How New Tax Law Might Hit Manhattan Beach

By Dave Fratello | December 7th, 2017

When the 2016 election put a real estate developer into the White House, who would have bet we'd get legislation to harm homeowners and home builders? Well, it's a strange year.

As they work in Washington, D.C., to iron out final details of Senate and House-passed versions of tax law changes, only one thing is really clear: These tax law changes will create uncertainties and challenges for the real estate market everywhere. Many fear the worst.

Homes and homeowners in pricey coastal markets like Manhattan Beach could take an especially rude punch from the new tax legislation. From here, the bills sure look like a package of property-related tax increases.

Here's what we know now about the tax bills passed in each chamber:

Over $10K in Property Tax No Longer Deductible

This could be a body blow to many homeowners and home buyers in our area. Almost overnight, the deductibility of property tax would be capped at $10,000 per year. (That figure would not be indexed, meaning it becomes less valuable over time with inflation.)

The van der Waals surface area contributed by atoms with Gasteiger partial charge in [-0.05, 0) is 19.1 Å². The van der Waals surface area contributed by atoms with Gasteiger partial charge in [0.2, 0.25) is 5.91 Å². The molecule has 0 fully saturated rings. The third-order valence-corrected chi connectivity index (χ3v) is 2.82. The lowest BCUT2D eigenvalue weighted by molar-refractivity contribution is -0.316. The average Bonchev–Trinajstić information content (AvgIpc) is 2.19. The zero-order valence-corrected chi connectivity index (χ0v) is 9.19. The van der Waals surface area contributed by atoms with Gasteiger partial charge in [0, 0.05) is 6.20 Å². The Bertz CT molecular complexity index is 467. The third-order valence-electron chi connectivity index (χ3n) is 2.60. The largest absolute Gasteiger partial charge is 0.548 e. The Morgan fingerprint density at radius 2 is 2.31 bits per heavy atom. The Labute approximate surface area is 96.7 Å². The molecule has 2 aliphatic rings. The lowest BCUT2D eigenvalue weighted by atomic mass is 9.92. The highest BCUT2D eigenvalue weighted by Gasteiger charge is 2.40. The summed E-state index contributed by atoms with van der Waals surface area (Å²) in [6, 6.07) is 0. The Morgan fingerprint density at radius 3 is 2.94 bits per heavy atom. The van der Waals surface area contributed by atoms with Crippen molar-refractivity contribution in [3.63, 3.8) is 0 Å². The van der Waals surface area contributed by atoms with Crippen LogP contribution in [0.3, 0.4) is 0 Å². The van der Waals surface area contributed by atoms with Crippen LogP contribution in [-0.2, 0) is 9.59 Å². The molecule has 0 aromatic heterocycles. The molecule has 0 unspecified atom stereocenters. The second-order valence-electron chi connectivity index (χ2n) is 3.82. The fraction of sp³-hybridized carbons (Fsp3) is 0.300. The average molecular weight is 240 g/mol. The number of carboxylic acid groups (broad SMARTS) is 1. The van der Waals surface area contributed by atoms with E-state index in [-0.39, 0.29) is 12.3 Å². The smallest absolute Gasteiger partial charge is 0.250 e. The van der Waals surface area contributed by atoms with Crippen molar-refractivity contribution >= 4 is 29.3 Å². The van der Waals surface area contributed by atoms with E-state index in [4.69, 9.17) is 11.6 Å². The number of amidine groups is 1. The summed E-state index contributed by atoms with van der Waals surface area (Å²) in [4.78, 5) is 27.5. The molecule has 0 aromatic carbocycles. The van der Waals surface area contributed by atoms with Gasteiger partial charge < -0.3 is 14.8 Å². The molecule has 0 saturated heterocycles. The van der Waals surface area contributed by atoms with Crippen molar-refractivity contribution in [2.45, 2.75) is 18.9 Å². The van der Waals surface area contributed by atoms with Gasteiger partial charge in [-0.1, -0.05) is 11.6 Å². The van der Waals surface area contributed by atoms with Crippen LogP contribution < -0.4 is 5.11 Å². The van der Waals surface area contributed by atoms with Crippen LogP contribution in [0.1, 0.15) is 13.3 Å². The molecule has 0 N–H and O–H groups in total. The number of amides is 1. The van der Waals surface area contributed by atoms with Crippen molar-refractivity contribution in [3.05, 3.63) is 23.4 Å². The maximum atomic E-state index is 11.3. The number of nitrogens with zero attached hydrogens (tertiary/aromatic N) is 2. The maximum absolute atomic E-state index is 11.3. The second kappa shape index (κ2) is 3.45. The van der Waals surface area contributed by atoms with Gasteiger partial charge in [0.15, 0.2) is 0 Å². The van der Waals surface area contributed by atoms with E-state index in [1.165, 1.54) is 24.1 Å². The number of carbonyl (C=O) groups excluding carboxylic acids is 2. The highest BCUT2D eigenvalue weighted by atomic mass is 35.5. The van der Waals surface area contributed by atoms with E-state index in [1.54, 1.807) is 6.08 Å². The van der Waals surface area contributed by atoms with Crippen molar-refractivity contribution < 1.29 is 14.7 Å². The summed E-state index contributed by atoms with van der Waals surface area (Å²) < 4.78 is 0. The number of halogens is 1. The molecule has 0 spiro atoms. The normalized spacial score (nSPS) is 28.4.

This would mean immediate increases in many local families' housing-related costs. On a home assessed at $2.000M (about the median price of recent sales in Manhattan Beach), this would mean an increase of almost $12,000 per year. On a $3.000M house, it's almost $23,000. And so on. (Here's our page on Manhattan Beach property taxes.)

This is just a piece of the impact of the tax bills' elimination of deductions for state & local taxes. It's likely the biggest impact tied to real estate for Manhattan Beach residents.

(Note: The alternative minimum tax [AMT] in current law may already limit the benefit of property tax writeoffs for some taxpayers locally. Here we have to generalize the impact. The House bill drops the AMT, but the Senate bill keeps it, with changes.)

More Time Required in a Home for Capital Gains Exclusion